Known as 'The Rugeley Poisoner' and 'The Prince of Poisoners', William Palmer is Staffordshire's most notorious doctor. This account comes from the archives of the historic Surgery Bar in Stafford.
On June the 14th, 1856, the notorious Victorian doctor - William Palmer was hanged outside Stafford Prison for the murder of John Parsons Cook. Palmer was accused of poisoning Cook by strychnine. He denied the crime but was found guilty at the Old Bailey in London and sentenced to hang at Stafford Gaol.
Thirty five thousand spectators crammed the streets of the town to witness the grisly spectacle – some spending the whole night in pouring rain to secure their place.
Prince of Poisoners
Such was his notoriety that broadsheets and ballads were sold on the streets as souvenirs and even the rope-maker produced extra rope and sold sections of the noose for a guinea.
It was alleged that Palmer had been responsible for as many as fifteen murders, including those of his wife, four of his children, his brother and his mother in law. Dubbed the Rugeley Poisoner or the Prince of Poisoners Palmer has continued to hold the fascination of the media and of the public ever since.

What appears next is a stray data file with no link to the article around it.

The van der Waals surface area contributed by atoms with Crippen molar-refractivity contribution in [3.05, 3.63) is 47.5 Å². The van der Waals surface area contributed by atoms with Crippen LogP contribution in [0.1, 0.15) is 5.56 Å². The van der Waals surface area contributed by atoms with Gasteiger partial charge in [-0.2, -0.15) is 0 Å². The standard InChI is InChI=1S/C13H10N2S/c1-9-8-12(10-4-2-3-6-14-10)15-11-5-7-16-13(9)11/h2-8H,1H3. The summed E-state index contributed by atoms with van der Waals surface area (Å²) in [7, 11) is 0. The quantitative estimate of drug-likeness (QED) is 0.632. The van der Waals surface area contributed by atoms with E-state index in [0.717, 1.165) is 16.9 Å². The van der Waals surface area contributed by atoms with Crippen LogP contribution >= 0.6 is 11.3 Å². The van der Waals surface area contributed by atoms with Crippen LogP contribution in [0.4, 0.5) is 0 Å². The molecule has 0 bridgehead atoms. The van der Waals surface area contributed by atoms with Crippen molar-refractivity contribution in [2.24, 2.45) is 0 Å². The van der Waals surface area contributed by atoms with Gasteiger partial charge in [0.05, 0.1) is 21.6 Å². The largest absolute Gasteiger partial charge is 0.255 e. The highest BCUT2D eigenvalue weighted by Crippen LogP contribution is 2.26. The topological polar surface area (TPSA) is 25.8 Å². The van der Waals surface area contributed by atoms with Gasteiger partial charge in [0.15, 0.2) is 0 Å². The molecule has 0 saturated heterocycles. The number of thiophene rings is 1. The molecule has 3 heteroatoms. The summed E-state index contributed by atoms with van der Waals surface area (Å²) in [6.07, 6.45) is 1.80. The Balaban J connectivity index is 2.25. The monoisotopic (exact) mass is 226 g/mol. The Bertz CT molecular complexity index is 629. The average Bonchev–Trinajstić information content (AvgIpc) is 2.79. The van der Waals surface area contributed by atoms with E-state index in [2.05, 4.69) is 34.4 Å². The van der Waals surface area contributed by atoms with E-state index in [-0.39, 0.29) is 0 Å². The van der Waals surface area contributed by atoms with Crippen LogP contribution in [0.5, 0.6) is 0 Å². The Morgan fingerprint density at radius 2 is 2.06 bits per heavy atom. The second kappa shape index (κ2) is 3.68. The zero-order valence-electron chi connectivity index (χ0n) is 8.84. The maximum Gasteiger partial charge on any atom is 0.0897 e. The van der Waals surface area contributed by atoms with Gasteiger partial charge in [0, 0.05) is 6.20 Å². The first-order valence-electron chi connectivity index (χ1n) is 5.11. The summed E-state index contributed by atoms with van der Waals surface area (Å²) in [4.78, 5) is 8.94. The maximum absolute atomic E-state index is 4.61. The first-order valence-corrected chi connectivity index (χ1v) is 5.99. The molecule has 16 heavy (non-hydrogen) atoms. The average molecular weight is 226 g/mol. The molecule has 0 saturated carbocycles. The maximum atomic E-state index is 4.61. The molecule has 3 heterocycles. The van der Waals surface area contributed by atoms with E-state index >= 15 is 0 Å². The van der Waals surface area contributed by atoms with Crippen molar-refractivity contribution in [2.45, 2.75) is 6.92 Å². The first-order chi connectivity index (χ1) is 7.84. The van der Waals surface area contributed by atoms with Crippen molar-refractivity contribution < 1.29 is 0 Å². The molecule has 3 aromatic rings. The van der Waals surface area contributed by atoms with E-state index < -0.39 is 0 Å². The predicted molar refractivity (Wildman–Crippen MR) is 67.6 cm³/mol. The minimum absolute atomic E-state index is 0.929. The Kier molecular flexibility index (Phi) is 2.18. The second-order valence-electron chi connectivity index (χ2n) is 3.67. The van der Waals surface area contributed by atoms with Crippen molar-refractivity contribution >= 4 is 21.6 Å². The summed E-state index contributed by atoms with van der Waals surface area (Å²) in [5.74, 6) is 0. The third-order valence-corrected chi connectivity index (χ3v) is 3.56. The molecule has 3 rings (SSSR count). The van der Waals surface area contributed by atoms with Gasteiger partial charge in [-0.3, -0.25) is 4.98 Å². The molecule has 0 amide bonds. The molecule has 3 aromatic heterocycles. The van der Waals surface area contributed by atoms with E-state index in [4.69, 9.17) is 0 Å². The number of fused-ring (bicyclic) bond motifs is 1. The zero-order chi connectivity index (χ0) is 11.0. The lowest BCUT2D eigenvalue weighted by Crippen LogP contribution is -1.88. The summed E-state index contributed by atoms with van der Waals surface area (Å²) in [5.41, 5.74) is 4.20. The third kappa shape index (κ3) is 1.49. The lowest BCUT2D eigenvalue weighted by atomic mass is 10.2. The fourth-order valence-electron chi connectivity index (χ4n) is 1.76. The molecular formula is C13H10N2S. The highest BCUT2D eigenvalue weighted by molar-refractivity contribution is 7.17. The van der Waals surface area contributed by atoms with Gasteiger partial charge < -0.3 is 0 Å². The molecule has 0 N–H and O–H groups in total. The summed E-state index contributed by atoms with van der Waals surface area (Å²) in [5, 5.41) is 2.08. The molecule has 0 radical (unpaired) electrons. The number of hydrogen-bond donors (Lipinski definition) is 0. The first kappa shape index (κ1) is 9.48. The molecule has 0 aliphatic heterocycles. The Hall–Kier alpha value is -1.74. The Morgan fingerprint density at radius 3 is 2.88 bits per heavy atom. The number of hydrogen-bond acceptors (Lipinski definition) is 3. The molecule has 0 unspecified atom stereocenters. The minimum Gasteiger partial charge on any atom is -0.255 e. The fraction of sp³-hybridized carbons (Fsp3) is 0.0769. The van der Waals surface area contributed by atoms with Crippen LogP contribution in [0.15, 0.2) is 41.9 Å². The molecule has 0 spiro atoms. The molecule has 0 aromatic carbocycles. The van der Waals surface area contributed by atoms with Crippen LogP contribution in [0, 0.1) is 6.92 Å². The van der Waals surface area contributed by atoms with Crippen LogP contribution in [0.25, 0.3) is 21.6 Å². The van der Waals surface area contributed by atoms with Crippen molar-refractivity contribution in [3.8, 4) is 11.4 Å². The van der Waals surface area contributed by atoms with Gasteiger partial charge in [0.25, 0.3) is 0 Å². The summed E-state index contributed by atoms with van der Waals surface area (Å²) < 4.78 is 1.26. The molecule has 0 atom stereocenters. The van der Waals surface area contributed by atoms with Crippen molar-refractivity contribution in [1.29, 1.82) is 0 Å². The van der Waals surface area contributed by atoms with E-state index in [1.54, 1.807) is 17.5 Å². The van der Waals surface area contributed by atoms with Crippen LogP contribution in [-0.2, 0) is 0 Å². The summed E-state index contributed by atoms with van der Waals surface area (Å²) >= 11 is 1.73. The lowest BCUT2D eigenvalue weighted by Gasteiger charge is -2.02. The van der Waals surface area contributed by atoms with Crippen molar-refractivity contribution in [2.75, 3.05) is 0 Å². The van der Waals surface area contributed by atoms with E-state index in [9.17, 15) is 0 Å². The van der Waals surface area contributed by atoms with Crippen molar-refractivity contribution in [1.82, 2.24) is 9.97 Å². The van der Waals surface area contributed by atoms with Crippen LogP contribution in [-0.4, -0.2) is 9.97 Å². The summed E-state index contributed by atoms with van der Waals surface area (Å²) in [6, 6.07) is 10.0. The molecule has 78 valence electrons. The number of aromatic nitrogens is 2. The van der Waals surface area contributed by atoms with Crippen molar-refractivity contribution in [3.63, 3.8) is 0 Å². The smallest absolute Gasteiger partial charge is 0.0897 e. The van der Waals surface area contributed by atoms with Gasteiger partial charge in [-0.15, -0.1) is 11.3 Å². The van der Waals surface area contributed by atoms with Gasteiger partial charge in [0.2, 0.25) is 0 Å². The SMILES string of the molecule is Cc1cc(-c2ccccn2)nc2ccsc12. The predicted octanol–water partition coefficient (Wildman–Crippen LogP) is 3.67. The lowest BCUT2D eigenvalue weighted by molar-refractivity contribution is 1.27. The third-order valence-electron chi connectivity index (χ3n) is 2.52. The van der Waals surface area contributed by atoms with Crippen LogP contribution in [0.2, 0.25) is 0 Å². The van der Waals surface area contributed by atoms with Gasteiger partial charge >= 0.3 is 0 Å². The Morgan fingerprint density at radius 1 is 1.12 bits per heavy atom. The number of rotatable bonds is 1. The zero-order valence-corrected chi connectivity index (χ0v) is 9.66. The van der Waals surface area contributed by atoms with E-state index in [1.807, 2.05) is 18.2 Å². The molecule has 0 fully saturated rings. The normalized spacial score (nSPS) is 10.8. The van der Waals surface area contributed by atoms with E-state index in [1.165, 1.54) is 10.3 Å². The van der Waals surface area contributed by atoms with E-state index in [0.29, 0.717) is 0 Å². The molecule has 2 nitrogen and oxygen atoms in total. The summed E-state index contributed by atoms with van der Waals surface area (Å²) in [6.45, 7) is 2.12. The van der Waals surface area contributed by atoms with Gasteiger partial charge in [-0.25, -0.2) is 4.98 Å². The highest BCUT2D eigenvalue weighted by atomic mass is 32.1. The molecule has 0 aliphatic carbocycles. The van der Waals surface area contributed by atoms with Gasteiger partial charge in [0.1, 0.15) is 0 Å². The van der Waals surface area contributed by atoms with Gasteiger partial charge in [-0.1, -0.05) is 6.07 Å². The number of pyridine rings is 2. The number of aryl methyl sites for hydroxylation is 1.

The full story
In 1845 upon leaving finishing school Anne Thornton met the charming Dr William Palmer. She was the heiress to the Noah's Ark hostelry in Stafford; but she was warned against him by her guardian, and so refused his first offer of marriage.
Palmer pursued her - seeing here as a pretty, wealthy and fascinating young lady of nineteen - and they eventually married in 1847 at St. Nicholas in Abbots Bromley.
Within a year Palmer was borrowing money from his mother in law Mary Thornton (who hated Palmer). She was persuaded to stay with William and Anne - and within two weeks had taken ill and died.
Palmer was expecting £12,000 upon her death but was bitterly disappointed with the money gained, and not satisfied with the allowance paid quarterly to his wife by the trustees.
By 1854 Palmer was deeply in debt and, seeing no chance of ever getting clear, decided to kill his wife, but before doing so insured her for £13,000. After paying the first and only premium... Anne Palmer died.
Early in 1855, Palmer again raised money by insuring his brother Walter for £14,OOO - a deed ending with the same deadly results.
But Doctor William Palmer's career ended in 1856 outside Stafford Gaol, where he was hanged for the murder of John Parsons Cook. His effigy stood in the Chamber of Horrors, Madame Tussaud's, London for 127 years.
It is generally supposed that Palmer poisoned at least eleven victims; and as many again carry all his hallmarks.
Despite his killing two of its licensees, the Noah's Ark never did become his property, but his descendants did come to own it eventually.
The later history of the Noah's Ark inn was that it was sold to the Corporation in 1877, who within a few years took down part of it and rebuilt it as it stands today. It was renamed the Surgery during the 1990's.
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last updated: 10/12/2008 at 08:53